A flying saucer hidden in a Red Chinese peasant village is sought by teams from the United States and U.S.S.R. On finding it, they band together to explore the saucer and take a trip into ... See full summary »
A space salvage expert and his partner become involved with a group of criminals intent on hijacking a small asteroid made of sapphire and crashing it into the moon for later recovery. The ... See full summary »
Roy Ward Baker
A young man visits his fiancée's estate to discover that her wheelchair-bound scientist father has discovered a meteorite that emits mutating radiation rays that have turned the plants in ... See full summary »
An American intelligence agent, aided by a Chinese-American female agent, uses a time-travel belt to thwart Chinese operatives who are attempting to import to Los Angeles the materials to make an atomic bomb.
The mission liftoff is depicted by stock NASA footage of three different rocket takeoffs; SA-201, SA-202, and a third, unidentified Atlas rocket. Several rocket scenes of the landing and second takeoff make use of the Atlas rocket footage. See more »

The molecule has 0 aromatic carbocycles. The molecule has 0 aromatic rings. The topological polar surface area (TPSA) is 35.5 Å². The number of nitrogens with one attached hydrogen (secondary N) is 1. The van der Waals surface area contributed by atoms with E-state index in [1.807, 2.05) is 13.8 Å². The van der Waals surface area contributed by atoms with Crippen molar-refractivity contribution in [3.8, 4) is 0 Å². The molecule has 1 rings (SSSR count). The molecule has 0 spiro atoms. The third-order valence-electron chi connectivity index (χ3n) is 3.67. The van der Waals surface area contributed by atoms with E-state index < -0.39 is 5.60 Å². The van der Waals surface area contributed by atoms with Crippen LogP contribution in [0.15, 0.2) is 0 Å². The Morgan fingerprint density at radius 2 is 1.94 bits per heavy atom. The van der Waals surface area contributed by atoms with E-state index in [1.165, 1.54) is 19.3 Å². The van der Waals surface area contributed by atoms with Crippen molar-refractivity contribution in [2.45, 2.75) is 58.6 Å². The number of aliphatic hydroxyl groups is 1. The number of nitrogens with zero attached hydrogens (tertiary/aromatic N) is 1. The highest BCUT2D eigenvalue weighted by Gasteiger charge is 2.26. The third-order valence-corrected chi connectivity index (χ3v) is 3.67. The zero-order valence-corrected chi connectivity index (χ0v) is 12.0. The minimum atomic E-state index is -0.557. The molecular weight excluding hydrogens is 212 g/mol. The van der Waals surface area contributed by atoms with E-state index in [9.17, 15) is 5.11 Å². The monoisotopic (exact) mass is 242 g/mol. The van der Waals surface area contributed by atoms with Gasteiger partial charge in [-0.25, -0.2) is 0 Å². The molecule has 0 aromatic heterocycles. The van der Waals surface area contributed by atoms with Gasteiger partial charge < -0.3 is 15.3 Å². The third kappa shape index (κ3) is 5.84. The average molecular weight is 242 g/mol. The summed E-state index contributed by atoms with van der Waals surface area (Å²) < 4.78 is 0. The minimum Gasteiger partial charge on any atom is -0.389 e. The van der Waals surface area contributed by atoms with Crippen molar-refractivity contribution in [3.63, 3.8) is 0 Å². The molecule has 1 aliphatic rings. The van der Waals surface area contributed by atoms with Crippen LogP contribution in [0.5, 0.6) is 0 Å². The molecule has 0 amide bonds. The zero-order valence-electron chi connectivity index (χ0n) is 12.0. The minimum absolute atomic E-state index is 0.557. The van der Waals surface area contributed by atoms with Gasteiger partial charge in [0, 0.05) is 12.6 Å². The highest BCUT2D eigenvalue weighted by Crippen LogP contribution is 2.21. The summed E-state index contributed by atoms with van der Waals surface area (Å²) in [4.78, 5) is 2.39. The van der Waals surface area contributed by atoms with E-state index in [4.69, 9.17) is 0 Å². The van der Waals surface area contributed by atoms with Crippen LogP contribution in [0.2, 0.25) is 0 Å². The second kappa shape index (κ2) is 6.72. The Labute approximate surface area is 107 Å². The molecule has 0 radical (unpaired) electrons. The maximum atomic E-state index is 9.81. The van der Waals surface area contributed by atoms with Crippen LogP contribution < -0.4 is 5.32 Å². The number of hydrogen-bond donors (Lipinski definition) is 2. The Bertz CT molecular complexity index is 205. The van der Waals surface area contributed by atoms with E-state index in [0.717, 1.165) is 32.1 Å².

The same stock NASA footage of a stage separation is used three times. First during the actual stage separation, then in reverse to depict the docking of the supply ship, and once again in reverse and zoomed in to depict the landing on Mars. See more »
If it weren't for the music (such as the "No More Tears" song - which has NOTHING to do with what happens!), you would swear this movie was made in the 1950s, with the dated clothing, attitudes, clunky props and special effects (with a spaceship that looks like a Campbell's soup can!) But the biggest problem is that movie is just boring. How boring is it? Well, it takes HALF the movie before they finally land on Mars! There is occasionally an interesting visual, though you'll most likely be asleep before you get to see even half of them.
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